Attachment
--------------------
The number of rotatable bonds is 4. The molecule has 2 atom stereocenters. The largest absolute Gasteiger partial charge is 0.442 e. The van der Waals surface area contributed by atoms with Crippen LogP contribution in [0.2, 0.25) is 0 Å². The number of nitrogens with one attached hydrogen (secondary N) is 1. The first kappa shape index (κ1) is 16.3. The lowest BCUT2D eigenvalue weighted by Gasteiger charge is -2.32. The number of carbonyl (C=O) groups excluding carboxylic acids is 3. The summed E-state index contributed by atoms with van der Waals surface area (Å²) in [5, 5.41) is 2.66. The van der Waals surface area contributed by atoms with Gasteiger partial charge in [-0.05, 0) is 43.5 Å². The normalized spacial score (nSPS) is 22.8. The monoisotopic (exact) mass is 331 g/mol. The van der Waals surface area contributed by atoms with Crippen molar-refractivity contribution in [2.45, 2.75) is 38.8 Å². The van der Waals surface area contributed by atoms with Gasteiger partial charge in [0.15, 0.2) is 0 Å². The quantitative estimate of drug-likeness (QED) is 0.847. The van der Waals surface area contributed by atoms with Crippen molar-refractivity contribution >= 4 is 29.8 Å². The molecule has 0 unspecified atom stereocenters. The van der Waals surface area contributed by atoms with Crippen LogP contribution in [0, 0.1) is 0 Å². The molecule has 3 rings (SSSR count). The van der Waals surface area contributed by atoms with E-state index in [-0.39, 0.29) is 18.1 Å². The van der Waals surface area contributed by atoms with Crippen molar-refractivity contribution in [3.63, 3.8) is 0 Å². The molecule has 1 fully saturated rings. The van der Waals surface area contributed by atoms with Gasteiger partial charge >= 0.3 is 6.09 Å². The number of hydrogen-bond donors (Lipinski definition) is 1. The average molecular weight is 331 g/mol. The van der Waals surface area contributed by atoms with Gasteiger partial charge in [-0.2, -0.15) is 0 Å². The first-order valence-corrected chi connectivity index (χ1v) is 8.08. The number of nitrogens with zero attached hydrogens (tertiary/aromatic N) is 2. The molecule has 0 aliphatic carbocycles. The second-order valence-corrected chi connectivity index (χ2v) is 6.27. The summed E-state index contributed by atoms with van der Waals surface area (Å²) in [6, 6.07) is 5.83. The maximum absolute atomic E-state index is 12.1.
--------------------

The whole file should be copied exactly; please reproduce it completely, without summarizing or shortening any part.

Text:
The number of rotatable bonds is 4. The molecule has 2 atom stereocenters. The largest absolute Gasteiger partial charge is 0.442 e. The van der Waals surface area contributed by atoms with Crippen LogP contribution in [0.2, 0.25) is 0 Å². The number of nitrogens with one attached hydrogen (secondary N) is 1. The first kappa shape index (κ1) is 16.3. The lowest BCUT2D eigenvalue weighted by Gasteiger charge is -2.32. The number of carbonyl (C=O) groups excluding carboxylic acids is 3. The summed E-state index contributed by atoms with van der Waals surface area (Å²) in [5, 5.41) is 2.66. The van der Waals surface area contributed by atoms with Gasteiger partial charge in [-0.05, 0) is 43.5 Å². The normalized spacial score (nSPS) is 22.8. The monoisotopic (exact) mass is 331 g/mol. The van der Waals surface area contributed by atoms with Crippen molar-refractivity contribution in [2.45, 2.75) is 38.8 Å². The van der Waals surface area contributed by atoms with Gasteiger partial charge in [0.15, 0.2) is 0 Å². The quantitative estimate of drug-likeness (QED) is 0.847. The van der Waals surface area contributed by atoms with Crippen molar-refractivity contribution >= 4 is 29.8 Å². The molecule has 0 unspecified atom stereocenters. The van der Waals surface area contributed by atoms with Crippen LogP contribution in [0, 0.1) is 0 Å². The molecule has 3 rings (SSSR count). The van der Waals surface area contributed by atoms with E-state index in [-0.39, 0.29) is 18.1 Å². The van der Waals surface area contributed by atoms with Crippen molar-refractivity contribution in [3.63, 3.8) is 0 Å². The molecule has 1 fully saturated rings. The van der Waals surface area contributed by atoms with Gasteiger partial charge >= 0.3 is 6.09 Å². The number of hydrogen-bond donors (Lipinski definition) is 1. The average molecular weight is 331 g/mol. The van der Waals surface area contributed by atoms with Gasteiger partial charge in [-0.2, -0.15) is 0 Å². The first-order valence-corrected chi connectivity index (χ1v) is 8.08. The number of nitrogens with zero attached hydrogens (tertiary/aromatic N) is 2. The molecule has 0 aliphatic carbocycles. The second-order valence-corrected chi connectivity index (χ2v) is 6.27. The summed E-state index contributed by atoms with van der Waals surface area (Å²) in [6, 6.07) is 5.83. The maximum absolute atomic E-state index is 12.1.